Multiplayer more than helps the game save face after some points of lackluster campaign warfare. In the game players retain the ability transform into mutants, unless the game type prevents it. The standards are all there- Deathmatch, Team Deathmatch, Capture the Flag, and a form of Oddball. What stands out is the infection game type. Avid players of Halo custom games will surely recognize this as legitimized form of the popular game type “Zombie”. In the game type one player will start as a mutant, while all others are humans. The mutant’s job is to kill all humans, thus turning them into mutants. The round ends when all humans are mutant, the game ends after a certain amount of points are accumulated. Humans obtain a point every few seconds for just remaining alive. Interestingly, you do not start as a mutant, even if you are chosen to play one. The game gives you about 10 seconds to get into perfect pouncing position. 8/10

The game’s true attraction too many gamers will be its story, which is an astounding one. The non-ostensible story is told through scanned items, and secrets unlocked for scanning items. The story is amazingly complex, taking almost every conspiracy theory ever and weaving it into one, surprisingly cohesive story element. Everything is included in Area 51, no matter how mundane. Some hardcore conspiracy theorists will even notice a certain mailbox hidden very cleverly in plain view, a beacon to the games true fans, and a symbol to the game’s loyalist disposition to its conspiracies. Even when all the puzzle pieces are connected it will prove exceedingly difficult to put everything together. A word of warning: Area 51 is set up for a sequel in the most open way possible. The story truly deserves a 10/10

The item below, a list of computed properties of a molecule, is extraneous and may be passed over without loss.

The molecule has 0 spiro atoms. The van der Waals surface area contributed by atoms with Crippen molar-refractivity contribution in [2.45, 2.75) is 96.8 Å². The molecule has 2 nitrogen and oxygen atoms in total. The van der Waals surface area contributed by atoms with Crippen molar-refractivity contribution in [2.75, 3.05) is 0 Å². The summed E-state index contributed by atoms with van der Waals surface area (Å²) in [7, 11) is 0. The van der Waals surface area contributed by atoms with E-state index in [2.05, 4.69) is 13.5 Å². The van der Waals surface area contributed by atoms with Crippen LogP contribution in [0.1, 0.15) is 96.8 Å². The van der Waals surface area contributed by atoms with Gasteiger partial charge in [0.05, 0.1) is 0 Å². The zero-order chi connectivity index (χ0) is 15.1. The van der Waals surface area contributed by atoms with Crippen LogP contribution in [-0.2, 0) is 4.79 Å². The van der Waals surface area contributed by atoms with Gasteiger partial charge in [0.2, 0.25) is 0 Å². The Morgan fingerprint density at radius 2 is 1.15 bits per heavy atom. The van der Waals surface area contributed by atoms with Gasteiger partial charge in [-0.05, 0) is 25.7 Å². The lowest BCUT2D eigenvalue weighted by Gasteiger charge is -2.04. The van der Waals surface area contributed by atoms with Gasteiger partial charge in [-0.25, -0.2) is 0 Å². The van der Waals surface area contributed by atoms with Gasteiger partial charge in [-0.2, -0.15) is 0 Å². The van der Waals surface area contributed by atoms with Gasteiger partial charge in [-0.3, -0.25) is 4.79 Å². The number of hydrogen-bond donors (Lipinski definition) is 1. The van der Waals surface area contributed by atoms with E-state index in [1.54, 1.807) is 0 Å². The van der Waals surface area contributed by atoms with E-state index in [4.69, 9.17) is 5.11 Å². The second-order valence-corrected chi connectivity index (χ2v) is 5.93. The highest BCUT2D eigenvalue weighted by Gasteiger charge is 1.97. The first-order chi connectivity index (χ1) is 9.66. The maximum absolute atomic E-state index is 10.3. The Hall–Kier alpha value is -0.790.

It is my opinion the average gamers will find Area 51 a rewarding event, but not a good buy. Likewise, conspiracy freaks/gamers will love this game, and surely give it a cult following unparalleled on Xbox. The bottom line is simply this: Area-51, no matter how you look at it, is a competent, above average shooter with an unparalleled storyline that will make you want to replay the game over and over.

Rating:   4.5 - Outstanding